Evaluating “exon‐skipping” as a strategy to repair the CFTR nonsense mutation

PI: Christine Bear, PhD

Institution: Sickkids Hospital - Toronto

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Background, Rationale and Research Goals: Currently, there is a paucity of relevant cell- based assays for studying the efficacy of novel investigational compounds targeting rare CF causing mutations. In our view, the molecular defects caused by c.3846G>A (W1282X) are complex wherein the molecular phenotypes, ie. reduced stability of the aberrant transcript and the reduced functional expression of the aberrant protein cannot be recapitulated with fidelity in heterologous expression systems. Hence, modulators of W1282X should be testing in patient- derived tissue.  Furthermore- this testing platform should be scalable to a 96 well plate format so that a panel of modulators can be tested simultaneously. We developed and published a fluorescence based assay for the study of CFTR modulators in patient-derived nasal epithelial cells and showed in small scale- proof of concept studies- that this method could also be applied to the study of patient-derived iPSCs differentiated to lung using protocol by Wong et al. (https://www.ncbi.nlm.nih.gov/pubmed/22922672). Our first goal, with partial funding from the Bike Ride Grant, was to determine the feasibility of increasing the scale of this fluorescence based assay of CFTR channel activity to lung cells differentiated from non-CF stem cells. In the longer term- we plan to validate this assay to study modulator activity in lung cells differentiated from iPSCs from individuals bearing the c.3846G>A (W1282X) mutation.

Research Results: As previously mentioned, we developed a FLiPR- plate reader assay to monitor CFTR mediated depolarization in nasal epithelial cultures. (https://www.ncbi.nlm.nih.gov/pubmed/28649446) The funding provided by the Bike Ride Award contributed to our development and optimization of a 96 well, FLiPR assay of CFTR channel activity in CA1-embrionic stem cells differentiated to immature lung cells (figure below shows goodness of the assay). This robust assay will now be tested in studies of emerging modulators of W1282X using IPSCs from patients with this mutation and generated at SickKids in Toronto through a Program co-sponsored by CF Canada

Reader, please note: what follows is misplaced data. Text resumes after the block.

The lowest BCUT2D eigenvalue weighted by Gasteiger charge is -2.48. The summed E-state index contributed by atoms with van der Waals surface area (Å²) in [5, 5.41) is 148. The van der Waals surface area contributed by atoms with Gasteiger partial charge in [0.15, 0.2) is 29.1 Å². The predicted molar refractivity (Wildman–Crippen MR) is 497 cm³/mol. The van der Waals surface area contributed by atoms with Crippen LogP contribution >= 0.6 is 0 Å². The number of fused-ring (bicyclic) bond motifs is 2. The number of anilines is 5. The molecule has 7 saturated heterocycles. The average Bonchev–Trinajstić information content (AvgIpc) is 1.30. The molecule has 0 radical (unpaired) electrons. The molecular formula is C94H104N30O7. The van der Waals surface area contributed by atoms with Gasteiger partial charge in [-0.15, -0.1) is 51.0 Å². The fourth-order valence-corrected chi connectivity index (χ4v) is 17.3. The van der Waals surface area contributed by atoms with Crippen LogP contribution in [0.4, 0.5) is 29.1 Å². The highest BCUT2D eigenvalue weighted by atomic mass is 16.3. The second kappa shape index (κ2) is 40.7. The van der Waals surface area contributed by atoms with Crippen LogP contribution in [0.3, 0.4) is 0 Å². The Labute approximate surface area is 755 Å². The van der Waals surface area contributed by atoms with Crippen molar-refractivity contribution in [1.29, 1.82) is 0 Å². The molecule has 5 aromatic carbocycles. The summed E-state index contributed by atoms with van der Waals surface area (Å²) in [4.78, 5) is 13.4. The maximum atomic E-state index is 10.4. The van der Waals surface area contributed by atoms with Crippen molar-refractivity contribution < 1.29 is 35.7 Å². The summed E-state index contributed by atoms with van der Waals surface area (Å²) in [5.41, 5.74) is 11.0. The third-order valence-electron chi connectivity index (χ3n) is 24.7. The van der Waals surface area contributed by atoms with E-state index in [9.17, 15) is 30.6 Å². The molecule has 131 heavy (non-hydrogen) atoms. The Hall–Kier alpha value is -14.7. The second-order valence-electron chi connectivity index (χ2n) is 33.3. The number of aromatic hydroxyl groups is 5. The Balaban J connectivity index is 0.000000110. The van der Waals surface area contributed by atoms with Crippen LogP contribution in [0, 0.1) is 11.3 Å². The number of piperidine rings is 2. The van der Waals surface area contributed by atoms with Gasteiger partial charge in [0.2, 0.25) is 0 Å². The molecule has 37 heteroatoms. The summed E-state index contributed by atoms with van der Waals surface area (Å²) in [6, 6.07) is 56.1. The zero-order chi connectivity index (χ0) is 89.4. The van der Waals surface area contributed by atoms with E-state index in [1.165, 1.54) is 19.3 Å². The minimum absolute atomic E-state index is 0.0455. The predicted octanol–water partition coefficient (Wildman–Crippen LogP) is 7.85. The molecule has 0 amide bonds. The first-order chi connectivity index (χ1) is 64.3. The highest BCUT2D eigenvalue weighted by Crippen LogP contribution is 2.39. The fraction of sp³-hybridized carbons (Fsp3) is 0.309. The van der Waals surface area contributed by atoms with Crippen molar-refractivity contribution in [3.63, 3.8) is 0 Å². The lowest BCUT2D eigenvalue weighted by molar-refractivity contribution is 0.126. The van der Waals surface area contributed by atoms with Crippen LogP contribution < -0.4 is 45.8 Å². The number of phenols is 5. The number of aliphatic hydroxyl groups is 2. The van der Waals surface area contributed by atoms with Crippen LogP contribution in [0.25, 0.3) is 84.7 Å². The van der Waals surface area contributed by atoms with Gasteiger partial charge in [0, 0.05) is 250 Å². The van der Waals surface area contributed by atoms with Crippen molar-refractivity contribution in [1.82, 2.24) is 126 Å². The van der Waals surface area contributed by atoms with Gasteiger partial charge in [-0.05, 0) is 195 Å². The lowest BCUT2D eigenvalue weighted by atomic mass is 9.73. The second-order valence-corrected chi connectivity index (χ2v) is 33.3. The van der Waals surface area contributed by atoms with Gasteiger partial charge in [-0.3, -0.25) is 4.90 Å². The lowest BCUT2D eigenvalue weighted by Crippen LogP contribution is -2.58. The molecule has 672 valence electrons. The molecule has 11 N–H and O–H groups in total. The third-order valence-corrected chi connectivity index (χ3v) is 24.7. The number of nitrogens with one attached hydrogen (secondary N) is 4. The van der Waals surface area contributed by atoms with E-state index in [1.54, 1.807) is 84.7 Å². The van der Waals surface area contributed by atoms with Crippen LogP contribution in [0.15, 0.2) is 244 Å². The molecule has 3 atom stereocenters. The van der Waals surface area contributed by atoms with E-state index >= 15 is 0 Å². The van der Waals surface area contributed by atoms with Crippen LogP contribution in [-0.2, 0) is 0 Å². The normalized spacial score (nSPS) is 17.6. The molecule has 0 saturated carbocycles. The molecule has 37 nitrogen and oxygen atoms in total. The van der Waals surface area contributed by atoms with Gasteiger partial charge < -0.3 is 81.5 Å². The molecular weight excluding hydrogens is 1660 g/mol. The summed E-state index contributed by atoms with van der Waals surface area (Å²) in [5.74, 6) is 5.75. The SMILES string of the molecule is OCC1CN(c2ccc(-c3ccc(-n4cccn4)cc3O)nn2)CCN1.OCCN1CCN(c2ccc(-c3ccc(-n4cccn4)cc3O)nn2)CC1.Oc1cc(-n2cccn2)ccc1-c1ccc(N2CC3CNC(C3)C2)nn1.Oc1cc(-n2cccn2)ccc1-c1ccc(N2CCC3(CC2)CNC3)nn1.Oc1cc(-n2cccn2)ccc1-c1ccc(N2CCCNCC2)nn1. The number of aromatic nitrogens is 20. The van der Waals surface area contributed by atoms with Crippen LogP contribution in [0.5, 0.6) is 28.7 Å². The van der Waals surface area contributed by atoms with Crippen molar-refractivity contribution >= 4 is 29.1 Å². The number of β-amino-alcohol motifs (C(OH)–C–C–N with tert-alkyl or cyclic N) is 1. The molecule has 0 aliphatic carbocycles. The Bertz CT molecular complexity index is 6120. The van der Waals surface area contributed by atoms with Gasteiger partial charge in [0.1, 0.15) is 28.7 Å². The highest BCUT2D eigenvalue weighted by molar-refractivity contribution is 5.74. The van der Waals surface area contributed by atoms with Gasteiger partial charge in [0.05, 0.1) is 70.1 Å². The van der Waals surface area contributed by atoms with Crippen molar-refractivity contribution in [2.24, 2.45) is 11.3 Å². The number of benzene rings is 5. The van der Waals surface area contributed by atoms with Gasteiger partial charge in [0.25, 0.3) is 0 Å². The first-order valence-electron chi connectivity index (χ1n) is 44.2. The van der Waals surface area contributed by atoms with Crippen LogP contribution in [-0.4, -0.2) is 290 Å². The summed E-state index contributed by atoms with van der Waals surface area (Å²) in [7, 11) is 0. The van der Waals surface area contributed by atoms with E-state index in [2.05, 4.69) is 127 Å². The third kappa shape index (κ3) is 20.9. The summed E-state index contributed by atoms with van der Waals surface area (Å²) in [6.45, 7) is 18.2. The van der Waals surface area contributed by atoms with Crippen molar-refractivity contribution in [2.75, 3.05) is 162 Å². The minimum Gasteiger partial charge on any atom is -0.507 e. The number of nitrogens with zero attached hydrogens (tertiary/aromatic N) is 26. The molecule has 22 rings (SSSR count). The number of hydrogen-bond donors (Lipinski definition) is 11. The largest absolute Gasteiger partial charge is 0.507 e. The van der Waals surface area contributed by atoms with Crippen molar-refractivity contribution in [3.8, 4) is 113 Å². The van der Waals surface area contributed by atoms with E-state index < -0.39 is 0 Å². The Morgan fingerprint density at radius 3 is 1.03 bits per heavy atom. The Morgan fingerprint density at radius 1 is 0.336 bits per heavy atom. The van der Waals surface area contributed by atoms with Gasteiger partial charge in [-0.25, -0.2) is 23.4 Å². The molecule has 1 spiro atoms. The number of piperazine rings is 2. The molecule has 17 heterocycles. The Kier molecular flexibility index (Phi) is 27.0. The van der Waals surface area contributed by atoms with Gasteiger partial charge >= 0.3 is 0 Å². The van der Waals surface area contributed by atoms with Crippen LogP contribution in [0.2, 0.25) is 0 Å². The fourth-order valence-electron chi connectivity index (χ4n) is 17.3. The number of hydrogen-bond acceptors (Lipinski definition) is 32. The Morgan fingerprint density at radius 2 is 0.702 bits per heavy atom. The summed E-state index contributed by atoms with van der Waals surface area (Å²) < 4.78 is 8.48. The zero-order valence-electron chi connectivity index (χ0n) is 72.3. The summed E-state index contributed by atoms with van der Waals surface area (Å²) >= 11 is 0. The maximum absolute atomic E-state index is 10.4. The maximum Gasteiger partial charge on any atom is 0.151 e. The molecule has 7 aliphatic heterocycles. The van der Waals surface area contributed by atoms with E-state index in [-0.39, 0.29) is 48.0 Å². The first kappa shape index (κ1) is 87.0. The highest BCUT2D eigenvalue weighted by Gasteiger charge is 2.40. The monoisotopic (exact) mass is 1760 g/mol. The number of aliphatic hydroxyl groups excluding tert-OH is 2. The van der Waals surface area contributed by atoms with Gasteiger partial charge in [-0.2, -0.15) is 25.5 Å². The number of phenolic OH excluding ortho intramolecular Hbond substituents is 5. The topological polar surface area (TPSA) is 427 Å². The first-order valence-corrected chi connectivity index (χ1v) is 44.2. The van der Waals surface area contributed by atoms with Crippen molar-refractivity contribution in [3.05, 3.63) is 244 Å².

(link: http://www.sickkids.ca/cysticfibrosiscentre/Individualized-Therapy/Index.html)

bear graph page 2

This graph shows high Z factor for high‐ throughput (96 well) fluorescence assay of CFTR channel function (measured using FLiPR) in Stage 3 and 4 lung differentiated from non‐CF ES cells. These data support our claim that a panel of investigational compounds can be profiled for efficacy in modulating CFTR function using this assay. Hits on the assay using progenitor/ immature lung cells will be validated on fully differentiated lung epithelial cultures.